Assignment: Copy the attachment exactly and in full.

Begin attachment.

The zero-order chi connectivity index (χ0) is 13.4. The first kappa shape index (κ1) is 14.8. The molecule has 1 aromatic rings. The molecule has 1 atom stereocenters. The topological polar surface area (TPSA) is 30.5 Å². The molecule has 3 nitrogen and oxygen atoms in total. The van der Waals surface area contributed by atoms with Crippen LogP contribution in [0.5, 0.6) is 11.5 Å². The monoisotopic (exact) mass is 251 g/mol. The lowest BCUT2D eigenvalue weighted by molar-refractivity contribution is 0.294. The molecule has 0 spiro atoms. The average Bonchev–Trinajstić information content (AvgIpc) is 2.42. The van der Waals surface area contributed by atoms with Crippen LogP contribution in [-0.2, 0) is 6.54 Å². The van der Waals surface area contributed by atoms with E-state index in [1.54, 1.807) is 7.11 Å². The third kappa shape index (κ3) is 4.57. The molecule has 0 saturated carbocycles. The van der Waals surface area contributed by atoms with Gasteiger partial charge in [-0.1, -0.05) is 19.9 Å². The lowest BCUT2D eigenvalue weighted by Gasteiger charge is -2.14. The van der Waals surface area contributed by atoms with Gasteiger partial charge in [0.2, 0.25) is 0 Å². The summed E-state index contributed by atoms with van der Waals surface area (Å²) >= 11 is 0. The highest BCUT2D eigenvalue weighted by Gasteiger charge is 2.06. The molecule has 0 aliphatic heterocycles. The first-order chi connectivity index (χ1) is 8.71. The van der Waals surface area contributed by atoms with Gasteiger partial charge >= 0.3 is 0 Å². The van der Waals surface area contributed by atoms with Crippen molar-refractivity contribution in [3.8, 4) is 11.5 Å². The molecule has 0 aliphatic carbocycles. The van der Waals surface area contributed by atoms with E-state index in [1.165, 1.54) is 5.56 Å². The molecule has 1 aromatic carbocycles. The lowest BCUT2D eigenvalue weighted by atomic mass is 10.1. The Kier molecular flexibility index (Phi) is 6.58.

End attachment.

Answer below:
The zero-order chi connectivity index (χ0) is 13.4. The first kappa shape index (κ1) is 14.8. The molecule has 1 aromatic rings. The molecule has 1 atom stereocenters. The topological polar surface area (TPSA) is 30.5 Å². The molecule has 3 nitrogen and oxygen atoms in total. The van der Waals surface area contributed by atoms with Crippen LogP contribution in [0.5, 0.6) is 11.5 Å². The monoisotopic (exact) mass is 251 g/mol. The lowest BCUT2D eigenvalue weighted by molar-refractivity contribution is 0.294. The molecule has 0 spiro atoms. The average Bonchev–Trinajstić information content (AvgIpc) is 2.42. The van der Waals surface area contributed by atoms with Crippen LogP contribution in [-0.2, 0) is 6.54 Å². The van der Waals surface area contributed by atoms with E-state index in [1.54, 1.807) is 7.11 Å². The third kappa shape index (κ3) is 4.57. The molecule has 0 saturated carbocycles. The van der Waals surface area contributed by atoms with Gasteiger partial charge in [-0.1, -0.05) is 19.9 Å². The lowest BCUT2D eigenvalue weighted by Gasteiger charge is -2.14. The van der Waals surface area contributed by atoms with Gasteiger partial charge in [0.2, 0.25) is 0 Å². The summed E-state index contributed by atoms with van der Waals surface area (Å²) >= 11 is 0. The highest BCUT2D eigenvalue weighted by Gasteiger charge is 2.06. The molecule has 0 aliphatic heterocycles. The first-order chi connectivity index (χ1) is 8.71. The van der Waals surface area contributed by atoms with Gasteiger partial charge >= 0.3 is 0 Å². The van der Waals surface area contributed by atoms with Crippen molar-refractivity contribution in [3.8, 4) is 11.5 Å². The molecule has 0 aliphatic carbocycles. The van der Waals surface area contributed by atoms with E-state index in [1.165, 1.54) is 5.56 Å². The molecule has 1 aromatic carbocycles. The lowest BCUT2D eigenvalue weighted by atomic mass is 10.1. The Kier molecular flexibility index (Phi) is 6.58.